Kyle UG, Genton L, Hans D, Karsegard L, Slosman DO, Pichard C. Age-related differences in fat-free mass, skeletal muscle, body cell mass and fat mass between 18 and 94 year. Eur J Clin Nutr. 2001;55(8):663–672.
Talluri A, Liedtke R, Mohamed EI, Maiolo C, Martinoli R, De Lorenzo A. The application of body cell mass index for studying muscle mass index for studying muscle mass changes in health and disease conditions. Acta Diabetol. 2003;40(Suppl 1):S286–S289.
The SENIAM project [homepage on the Internet]. SENIAM 8. European Recommendations for Surface ElectroMyoGraphy. Available from: http://www.seniam.org/. Accessed November 30, 2016.
Bassey EJ. Demi-span as a measure of skeletal size. Ann Hum Biol. 1986;13(5):499–502.
World Health Organization. Physical status: the use and interpretation of anthropometry-report of WHO Expert Committee, technical report series No. 854. Geneva: World Health Organization; 1995. Available from: http://apps.who.int/iris/bitstream/10665/37003/1/WHO_TRS_854.pdf. Accessed December, 2015.
Peyron MA, Blanc O, Lund JP, Woda A. Influance of age on adaptability of human mastication. J Neurophysiol. 2004;92(2):773–779.
Paphangkorakit J, Chaiyapanya N, Sriladlao P, Pimsupa S. Determinants of chewing efficiency using muscle work. Arch Oral Biol. 2008;53(6):533–537.
Hatch JP, Shinkai RSA, Sakai S, Rugh JD, Paunovich ED. Determinants of masticatory performance in dentate adults. Arch Oral Biol. 2001;46(7):641–648.
Feldman RS, Kapur KK, Alman JE, Chauncey HH. Aging and mastication: changes in performance and in the swallowing threshold with natural dentition. J Am Geriatric Soc. 1980;28:97–103.
Porter MM, Vandervoort AA, Lexell J. Aging of human muscle: structure, function, and adaptability. Scand J Med Sci Sports. 1995;5(3):129–142.
Newton JP, Abel RW, Robertson EM, Yemm R. Changes in human masseter and medial pterygoid muscles with age: a study by computed tomography. Gerodontics. 1987;3(4):151–154.
Guigoz Y, Lauque S, Vellas BJ. Identifying the elderly at risk for malnutrition. The mini nutritional assessement. Clin Geriatr Med. 2002;18(4):737–757.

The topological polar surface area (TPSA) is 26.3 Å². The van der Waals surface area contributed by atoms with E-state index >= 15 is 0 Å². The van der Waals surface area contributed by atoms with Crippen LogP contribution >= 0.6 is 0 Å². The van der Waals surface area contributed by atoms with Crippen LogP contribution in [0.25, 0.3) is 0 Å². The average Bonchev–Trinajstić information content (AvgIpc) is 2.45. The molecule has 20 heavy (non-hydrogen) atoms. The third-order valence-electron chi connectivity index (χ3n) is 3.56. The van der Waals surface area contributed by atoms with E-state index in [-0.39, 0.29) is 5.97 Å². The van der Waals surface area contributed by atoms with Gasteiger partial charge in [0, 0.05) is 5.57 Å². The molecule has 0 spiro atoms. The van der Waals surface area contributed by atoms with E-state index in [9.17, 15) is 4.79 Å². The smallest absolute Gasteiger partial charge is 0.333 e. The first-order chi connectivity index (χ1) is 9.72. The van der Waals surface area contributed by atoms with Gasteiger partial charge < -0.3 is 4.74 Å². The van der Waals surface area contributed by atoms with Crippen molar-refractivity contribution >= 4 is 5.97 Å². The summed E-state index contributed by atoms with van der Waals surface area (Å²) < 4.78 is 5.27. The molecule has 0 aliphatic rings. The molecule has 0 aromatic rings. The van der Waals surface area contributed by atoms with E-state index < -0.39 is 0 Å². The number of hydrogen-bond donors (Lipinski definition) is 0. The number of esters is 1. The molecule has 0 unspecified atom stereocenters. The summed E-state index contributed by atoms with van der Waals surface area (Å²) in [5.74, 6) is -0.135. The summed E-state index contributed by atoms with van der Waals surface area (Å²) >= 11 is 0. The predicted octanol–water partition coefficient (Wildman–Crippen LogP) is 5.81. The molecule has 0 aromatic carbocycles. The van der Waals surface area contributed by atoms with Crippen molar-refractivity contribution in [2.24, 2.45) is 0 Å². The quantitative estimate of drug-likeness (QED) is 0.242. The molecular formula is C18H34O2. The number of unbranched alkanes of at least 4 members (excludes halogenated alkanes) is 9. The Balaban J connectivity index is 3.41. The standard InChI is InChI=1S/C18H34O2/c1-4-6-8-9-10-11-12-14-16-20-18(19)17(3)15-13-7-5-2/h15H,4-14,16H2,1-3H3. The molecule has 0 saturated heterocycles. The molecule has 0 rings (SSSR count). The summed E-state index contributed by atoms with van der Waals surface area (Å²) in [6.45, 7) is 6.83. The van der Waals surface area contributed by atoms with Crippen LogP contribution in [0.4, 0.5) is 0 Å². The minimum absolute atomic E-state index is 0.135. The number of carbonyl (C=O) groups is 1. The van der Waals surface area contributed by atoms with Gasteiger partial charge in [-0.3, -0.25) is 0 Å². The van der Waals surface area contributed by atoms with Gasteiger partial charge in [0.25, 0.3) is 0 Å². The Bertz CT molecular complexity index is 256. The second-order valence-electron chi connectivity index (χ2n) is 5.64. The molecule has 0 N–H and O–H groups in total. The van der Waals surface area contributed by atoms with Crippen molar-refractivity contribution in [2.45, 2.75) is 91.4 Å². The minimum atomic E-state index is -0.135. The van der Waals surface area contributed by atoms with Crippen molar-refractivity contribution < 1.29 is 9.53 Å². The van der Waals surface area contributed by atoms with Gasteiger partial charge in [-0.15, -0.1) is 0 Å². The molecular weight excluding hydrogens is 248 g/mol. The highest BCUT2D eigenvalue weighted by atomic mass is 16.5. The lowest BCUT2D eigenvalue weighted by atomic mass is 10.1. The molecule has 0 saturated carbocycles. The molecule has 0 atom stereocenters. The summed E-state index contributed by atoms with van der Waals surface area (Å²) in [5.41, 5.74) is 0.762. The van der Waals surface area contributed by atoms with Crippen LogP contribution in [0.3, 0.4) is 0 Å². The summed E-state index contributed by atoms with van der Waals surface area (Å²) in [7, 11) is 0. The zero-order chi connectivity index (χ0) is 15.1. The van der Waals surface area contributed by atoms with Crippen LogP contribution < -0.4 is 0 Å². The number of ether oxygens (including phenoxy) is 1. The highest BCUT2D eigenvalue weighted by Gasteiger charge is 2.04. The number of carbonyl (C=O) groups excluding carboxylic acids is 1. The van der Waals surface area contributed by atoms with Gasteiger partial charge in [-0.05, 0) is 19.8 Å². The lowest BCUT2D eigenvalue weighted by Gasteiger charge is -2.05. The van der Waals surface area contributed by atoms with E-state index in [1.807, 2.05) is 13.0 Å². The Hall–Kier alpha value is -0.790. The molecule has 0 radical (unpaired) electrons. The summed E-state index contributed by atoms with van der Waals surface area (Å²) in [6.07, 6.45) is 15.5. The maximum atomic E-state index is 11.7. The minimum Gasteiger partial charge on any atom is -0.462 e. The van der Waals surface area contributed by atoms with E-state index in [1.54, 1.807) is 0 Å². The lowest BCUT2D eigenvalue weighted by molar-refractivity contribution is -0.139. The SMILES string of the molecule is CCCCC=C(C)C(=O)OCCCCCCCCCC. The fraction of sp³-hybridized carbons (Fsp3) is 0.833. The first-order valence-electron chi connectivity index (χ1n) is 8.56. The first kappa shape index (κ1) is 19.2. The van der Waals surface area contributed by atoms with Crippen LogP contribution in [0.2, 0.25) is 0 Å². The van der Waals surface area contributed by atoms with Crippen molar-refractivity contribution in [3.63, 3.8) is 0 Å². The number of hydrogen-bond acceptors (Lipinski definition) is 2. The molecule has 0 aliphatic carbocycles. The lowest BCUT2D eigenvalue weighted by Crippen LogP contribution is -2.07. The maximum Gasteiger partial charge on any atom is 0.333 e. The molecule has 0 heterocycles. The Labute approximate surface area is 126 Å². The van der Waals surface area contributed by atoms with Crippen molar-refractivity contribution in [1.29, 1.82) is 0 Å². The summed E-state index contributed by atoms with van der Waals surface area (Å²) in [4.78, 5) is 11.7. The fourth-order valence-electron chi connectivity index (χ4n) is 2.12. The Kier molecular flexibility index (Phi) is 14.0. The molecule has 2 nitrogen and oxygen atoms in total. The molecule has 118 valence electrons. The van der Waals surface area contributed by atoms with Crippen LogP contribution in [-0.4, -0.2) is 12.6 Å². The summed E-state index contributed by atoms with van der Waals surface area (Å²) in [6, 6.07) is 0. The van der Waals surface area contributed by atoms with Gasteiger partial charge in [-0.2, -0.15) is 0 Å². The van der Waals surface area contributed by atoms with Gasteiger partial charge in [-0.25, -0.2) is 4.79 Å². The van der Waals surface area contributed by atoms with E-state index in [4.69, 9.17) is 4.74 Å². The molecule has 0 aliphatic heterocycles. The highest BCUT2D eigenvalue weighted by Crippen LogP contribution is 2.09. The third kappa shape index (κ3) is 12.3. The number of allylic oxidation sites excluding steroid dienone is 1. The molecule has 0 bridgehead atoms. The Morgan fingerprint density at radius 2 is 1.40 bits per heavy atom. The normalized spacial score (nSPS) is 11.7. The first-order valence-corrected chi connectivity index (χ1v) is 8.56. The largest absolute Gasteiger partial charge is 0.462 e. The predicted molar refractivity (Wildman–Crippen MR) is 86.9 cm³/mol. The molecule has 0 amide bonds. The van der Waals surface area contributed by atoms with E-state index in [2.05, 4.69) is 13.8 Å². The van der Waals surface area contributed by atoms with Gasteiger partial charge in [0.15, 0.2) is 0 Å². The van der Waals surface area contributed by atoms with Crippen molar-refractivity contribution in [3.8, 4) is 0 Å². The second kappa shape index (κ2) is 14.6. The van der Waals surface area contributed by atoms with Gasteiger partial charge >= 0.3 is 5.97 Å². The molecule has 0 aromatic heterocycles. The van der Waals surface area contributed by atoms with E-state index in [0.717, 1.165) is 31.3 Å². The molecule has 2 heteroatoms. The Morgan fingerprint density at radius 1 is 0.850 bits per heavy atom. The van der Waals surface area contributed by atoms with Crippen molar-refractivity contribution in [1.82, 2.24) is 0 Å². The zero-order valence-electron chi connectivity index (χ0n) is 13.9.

Pirlich M, Schutz T, Spachos T, et al. Bioelectrical impedance analysis is a useful bedside technique to assess malnutrition in cirrhotic patients with and without ascities. Hepatology. 2000;32(6):1208–1215.
Salvi F, Miller MD, Grilli A, et al. A manual of guidelines to score the modified cumulative illness rating scale and its validation in acute hospitalized elderly patients. J Am Geriatr Soc. 2008;56(10):1926–1931.
Flynn MA, Nolph GB, Baker AS, Martin WM, Krause G. Total body potassium in aging humans: a longitudinal study. Am J Clin Nutr. 1989;50(4):713–717.
Ritchie CS, Joshipura K, Hung HC, Douglass CW. Nutrition as a mediator in the relation between oral and systemic disease: association between specific measures of adult oral health and nutrition outcomes.Crit Rev Oral Biol Med. 2002;13(3):291–300.
Gaszynska E, Godala M, Szatko F, Gaszynski T. Masseter muscle tension, chewing ability, and selected parameters of physical fitness in elderly care home residents in Lodz, Poland. Clin Interv Aging. 2014;9:1197–1203.
This work is published and licensed by Dove Medical Press Limited. The full terms of this license are available at https://www.dovepress.com/terms.php and incorporate the Creative Commons Attribution - Non Commercial (unported, v3.0) License. By accessing the work you hereby accept the Terms. Non-commercial uses of the work are permitted without any further permission from Dove Medical Press Limited, provided the work is properly attributed. For permission for commercial use of this work, please see paragraphs 4.2 and 5 of our Terms.Download Article [PDF]